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(UPI)   Egyptian election officials confirm voters approved of the new Constitution. 98% of them approved, in fact, a statistic that in no way should be seen as even remotely artificially inflated, no not at all, you can trust us   (upi.com) divider line 22
    More: Unlikely, Elections in Egypt, Egyptian, Supreme Electoral Committee, Tahrir Square, voters, constitutions, officials, participatory democracy  
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422 clicks; posted to Politics » on 19 Jan 2014 at 8:50 AM (47 weeks ago)   |  Favorite    |   share:  Share on Twitter share via Email Share on Facebook   more»



22 Comments   (+0 »)
   
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2014-01-19 08:52:35 AM  
Only 35% of the electorate turned out. THE WILL OF THE PEOPLE
 
2014-01-19 09:05:27 AM  
When the opposition boycotts, it's easy to get near 100%. I doubt the opposition will accept the results either.
 
2014-01-19 09:07:48 AM  
"Constitution"

They keep using that word....
 
2014-01-19 09:08:50 AM  
So... the boycott was a success, then?

The opposition hasn't been very accepting of anything for quite some time, so that's nothing new.
 
2014-01-19 09:16:23 AM  
i2.kym-cdn.com
 
2014-01-19 09:16:26 AM  
Pfft


Saddam and Stalin got 99% of the votes
 
2014-01-19 09:51:19 AM  
Don't these people realise that it's much more plausible if you only rig the elections in a few key regions which are already seen to be marginal?
 
2014-01-19 09:58:51 AM  
Meh, the Egyptians have a choice between a military dictatorship or a religious dictatorship. The ones who actually want democracy are in the minority.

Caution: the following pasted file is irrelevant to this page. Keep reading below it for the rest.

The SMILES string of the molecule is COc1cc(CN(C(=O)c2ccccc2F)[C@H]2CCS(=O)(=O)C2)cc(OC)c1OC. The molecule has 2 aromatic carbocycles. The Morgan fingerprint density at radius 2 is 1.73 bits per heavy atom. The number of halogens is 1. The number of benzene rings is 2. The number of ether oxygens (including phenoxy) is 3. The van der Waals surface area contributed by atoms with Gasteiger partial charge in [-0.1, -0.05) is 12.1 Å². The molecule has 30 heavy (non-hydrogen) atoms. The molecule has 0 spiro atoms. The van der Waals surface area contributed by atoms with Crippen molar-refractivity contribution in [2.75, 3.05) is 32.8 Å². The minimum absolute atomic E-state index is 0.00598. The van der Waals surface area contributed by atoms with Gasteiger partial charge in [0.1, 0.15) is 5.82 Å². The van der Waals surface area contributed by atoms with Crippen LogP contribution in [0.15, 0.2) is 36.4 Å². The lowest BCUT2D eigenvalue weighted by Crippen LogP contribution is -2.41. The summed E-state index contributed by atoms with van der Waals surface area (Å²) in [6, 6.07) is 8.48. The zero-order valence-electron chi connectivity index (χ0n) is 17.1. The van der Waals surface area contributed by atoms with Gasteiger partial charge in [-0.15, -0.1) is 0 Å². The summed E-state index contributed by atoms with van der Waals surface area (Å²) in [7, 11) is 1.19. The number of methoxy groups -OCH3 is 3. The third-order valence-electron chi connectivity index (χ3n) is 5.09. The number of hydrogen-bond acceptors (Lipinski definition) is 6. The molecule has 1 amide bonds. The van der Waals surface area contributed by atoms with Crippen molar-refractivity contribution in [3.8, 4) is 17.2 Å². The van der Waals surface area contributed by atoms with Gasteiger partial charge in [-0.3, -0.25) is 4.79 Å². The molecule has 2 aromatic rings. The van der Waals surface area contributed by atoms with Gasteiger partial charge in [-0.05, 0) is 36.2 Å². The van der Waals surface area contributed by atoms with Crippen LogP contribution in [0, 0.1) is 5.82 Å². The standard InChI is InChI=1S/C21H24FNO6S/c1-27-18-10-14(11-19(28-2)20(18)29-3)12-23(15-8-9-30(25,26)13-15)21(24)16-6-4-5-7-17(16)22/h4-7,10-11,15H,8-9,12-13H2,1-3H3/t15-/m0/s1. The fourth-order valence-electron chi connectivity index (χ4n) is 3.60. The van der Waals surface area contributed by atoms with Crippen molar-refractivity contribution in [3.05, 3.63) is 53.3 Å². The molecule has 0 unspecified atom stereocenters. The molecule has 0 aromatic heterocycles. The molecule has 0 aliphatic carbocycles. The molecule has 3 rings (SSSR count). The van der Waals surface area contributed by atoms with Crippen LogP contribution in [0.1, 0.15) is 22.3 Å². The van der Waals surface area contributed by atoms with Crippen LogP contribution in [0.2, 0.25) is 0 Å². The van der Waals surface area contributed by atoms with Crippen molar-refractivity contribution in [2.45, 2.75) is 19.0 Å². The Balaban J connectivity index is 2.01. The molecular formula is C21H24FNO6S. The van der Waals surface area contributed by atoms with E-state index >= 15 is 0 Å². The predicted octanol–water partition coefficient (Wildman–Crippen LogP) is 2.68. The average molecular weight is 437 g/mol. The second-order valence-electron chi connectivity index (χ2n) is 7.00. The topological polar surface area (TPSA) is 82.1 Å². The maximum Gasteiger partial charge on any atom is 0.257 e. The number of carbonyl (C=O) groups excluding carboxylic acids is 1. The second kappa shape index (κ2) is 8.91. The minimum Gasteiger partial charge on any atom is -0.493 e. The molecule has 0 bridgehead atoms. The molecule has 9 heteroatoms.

2014-01-19 10:14:09 AM  
Does Egypt has Voter's ID laws?
 
2014-01-19 10:30:58 AM  
I'll tip my hat...

/fooled
 
2014-01-19 11:09:18 AM  
Should it be pointed out that the Constitution was a minor complaint and was being addressed by the judiciary, but that Morsi's unilateral changing of that Constitution is what provoked the crisis?
 
2014-01-19 11:13:08 AM  
98% is probably correct and non-fraudulent. The people opposed to the Constitution boycotted the vote, which was woefully unproductive considering they likely would have defeated it.
 
2014-01-19 11:34:13 AM  
What percentage of Americans voted on the US Constitution?  Yeah.

Constitution writing seems to be a tricky thing. You want your best, brightest, and most rights supporting people writing them. But how do you get those people? Popular vote? Then you end up with politicians who are probably none of the above. So say you go by appointed figures who are to be the best, brightest, and most rights supporting. Oh, but wait, who is it that appoints them? And then once it's written, do you have a popular vote to approve it? If yes, though, doesn't that smack of having a majority vote on what rights people do and don't have...which can lead to a majority vote on the rights of minorities.

It's a messy business.
 
2014-01-19 11:49:26 AM  

WorldCitizen: What percentage of Americans voted on the US Constitution?  Yeah.

Constitution writing seems to be a tricky thing. You want your best, brightest, and most rights supporting people writing them. But how do you get those people? Popular vote? Then you end up with politicians who are probably none of the above. So say you go by appointed figures who are to be the best, brightest, and most rights supporting. Oh, but wait, who is it that appoints them? And then once it's written, do you have a popular vote to approve it? If yes, though, doesn't that smack of having a majority vote on what rights people do and don't have...which can lead to a majority vote on the rights of minorities.

It's a messy business.


It is, and this Constitution is substantively better than the last one- largely because popular opinion was kind of shoved aside. The first one elected a representative constitutional assembly, which meant the islamists got what they wanted. This one was just a put everybody in a room, and don't allow any faction other than the military to dominate on their issues. As a result, they got a more balanced document with more protections built in. The military is guaranteed a very strong role and given some distasteful powers, but they phase themselves out over time.